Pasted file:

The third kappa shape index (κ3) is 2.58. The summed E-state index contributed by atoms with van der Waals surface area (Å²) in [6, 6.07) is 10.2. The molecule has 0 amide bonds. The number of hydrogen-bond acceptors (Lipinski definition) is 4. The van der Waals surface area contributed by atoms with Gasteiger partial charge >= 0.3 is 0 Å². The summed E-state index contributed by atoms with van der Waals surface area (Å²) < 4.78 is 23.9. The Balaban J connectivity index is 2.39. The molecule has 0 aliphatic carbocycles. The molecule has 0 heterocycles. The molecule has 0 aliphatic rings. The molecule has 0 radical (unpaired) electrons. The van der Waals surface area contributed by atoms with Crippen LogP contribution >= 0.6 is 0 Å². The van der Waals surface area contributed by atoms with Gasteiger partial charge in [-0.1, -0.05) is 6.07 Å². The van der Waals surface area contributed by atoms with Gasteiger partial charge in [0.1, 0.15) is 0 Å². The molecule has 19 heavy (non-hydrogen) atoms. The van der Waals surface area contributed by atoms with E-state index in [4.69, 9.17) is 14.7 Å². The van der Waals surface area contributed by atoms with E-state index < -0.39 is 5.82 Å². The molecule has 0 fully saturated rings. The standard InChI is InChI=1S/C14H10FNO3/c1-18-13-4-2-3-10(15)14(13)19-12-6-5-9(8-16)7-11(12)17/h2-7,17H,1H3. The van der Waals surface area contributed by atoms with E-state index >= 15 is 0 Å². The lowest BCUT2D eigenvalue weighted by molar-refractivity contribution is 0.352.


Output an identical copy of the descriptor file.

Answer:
The third kappa shape index (κ3) is 2.58. The summed E-state index contributed by atoms with van der Waals surface area (Å²) in [6, 6.07) is 10.2. The molecule has 0 amide bonds. The number of hydrogen-bond acceptors (Lipinski definition) is 4. The van der Waals surface area contributed by atoms with Gasteiger partial charge >= 0.3 is 0 Å². The summed E-state index contributed by atoms with van der Waals surface area (Å²) < 4.78 is 23.9. The Balaban J connectivity index is 2.39. The molecule has 0 aliphatic carbocycles. The molecule has 0 heterocycles. The molecule has 0 aliphatic rings. The molecule has 0 radical (unpaired) electrons. The van der Waals surface area contributed by atoms with Crippen LogP contribution >= 0.6 is 0 Å². The van der Waals surface area contributed by atoms with Gasteiger partial charge in [-0.1, -0.05) is 6.07 Å². The van der Waals surface area contributed by atoms with Gasteiger partial charge in [0.1, 0.15) is 0 Å². The molecule has 19 heavy (non-hydrogen) atoms. The van der Waals surface area contributed by atoms with E-state index in [4.69, 9.17) is 14.7 Å². The van der Waals surface area contributed by atoms with E-state index < -0.39 is 5.82 Å². The molecule has 0 fully saturated rings. The standard InChI is InChI=1S/C14H10FNO3/c1-18-13-4-2-3-10(15)14(13)19-12-6-5-9(8-16)7-11(12)17/h2-7,17H,1H3. The van der Waals surface area contributed by atoms with E-state index >= 15 is 0 Å². The lowest BCUT2D eigenvalue weighted by molar-refractivity contribution is 0.352.